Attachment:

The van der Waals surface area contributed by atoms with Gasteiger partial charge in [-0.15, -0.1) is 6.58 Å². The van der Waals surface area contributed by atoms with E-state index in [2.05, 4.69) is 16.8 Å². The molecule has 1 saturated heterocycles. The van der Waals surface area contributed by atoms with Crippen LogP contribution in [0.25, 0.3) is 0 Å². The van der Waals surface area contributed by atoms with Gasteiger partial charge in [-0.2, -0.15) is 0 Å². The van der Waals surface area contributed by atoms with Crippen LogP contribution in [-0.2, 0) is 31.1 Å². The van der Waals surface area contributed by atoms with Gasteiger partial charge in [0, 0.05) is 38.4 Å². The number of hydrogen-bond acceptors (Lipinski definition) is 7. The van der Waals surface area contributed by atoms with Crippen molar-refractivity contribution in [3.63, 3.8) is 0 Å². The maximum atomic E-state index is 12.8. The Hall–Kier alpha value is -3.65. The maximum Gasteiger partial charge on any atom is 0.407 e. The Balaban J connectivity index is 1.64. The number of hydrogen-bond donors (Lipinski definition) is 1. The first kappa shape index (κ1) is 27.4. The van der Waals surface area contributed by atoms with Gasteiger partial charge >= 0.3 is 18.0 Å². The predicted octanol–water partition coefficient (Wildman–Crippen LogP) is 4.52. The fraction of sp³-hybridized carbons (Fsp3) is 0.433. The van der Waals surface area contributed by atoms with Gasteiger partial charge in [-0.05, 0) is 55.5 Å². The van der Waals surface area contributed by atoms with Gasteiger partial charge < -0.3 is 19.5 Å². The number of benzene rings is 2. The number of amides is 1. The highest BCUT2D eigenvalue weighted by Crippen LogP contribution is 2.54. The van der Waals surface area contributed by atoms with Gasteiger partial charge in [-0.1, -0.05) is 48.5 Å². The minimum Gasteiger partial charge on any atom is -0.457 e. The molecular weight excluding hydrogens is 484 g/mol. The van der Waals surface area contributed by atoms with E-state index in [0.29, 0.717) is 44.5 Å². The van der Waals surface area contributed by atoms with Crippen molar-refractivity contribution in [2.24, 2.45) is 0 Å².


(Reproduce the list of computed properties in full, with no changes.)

The van der Waals surface area contributed by atoms with Gasteiger partial charge in [-0.15, -0.1) is 6.58 Å². The van der Waals surface area contributed by atoms with E-state index in [2.05, 4.69) is 16.8 Å². The molecule has 1 saturated heterocycles. The van der Waals surface area contributed by atoms with Crippen LogP contribution in [0.25, 0.3) is 0 Å². The van der Waals surface area contributed by atoms with Gasteiger partial charge in [-0.2, -0.15) is 0 Å². The van der Waals surface area contributed by atoms with Crippen LogP contribution in [-0.2, 0) is 31.1 Å². The van der Waals surface area contributed by atoms with Gasteiger partial charge in [0, 0.05) is 38.4 Å². The number of hydrogen-bond acceptors (Lipinski definition) is 7. The van der Waals surface area contributed by atoms with Crippen molar-refractivity contribution in [3.63, 3.8) is 0 Å². The maximum atomic E-state index is 12.8. The Hall–Kier alpha value is -3.65. The maximum Gasteiger partial charge on any atom is 0.407 e. The Balaban J connectivity index is 1.64. The number of hydrogen-bond donors (Lipinski definition) is 1. The first kappa shape index (κ1) is 27.4. The van der Waals surface area contributed by atoms with Gasteiger partial charge >= 0.3 is 18.0 Å². The predicted octanol–water partition coefficient (Wildman–Crippen LogP) is 4.52. The fraction of sp³-hybridized carbons (Fsp3) is 0.433. The van der Waals surface area contributed by atoms with Gasteiger partial charge in [-0.05, 0) is 55.5 Å². The van der Waals surface area contributed by atoms with Gasteiger partial charge < -0.3 is 19.5 Å². The number of benzene rings is 2. The number of amides is 1. The highest BCUT2D eigenvalue weighted by Crippen LogP contribution is 2.54. The van der Waals surface area contributed by atoms with Gasteiger partial charge in [-0.1, -0.05) is 48.5 Å². The minimum Gasteiger partial charge on any atom is -0.457 e. The molecular weight excluding hydrogens is 484 g/mol. The van der Waals surface area contributed by atoms with E-state index in [0.29, 0.717) is 44.5 Å². The van der Waals surface area contributed by atoms with Crippen molar-refractivity contribution in [2.24, 2.45) is 0 Å².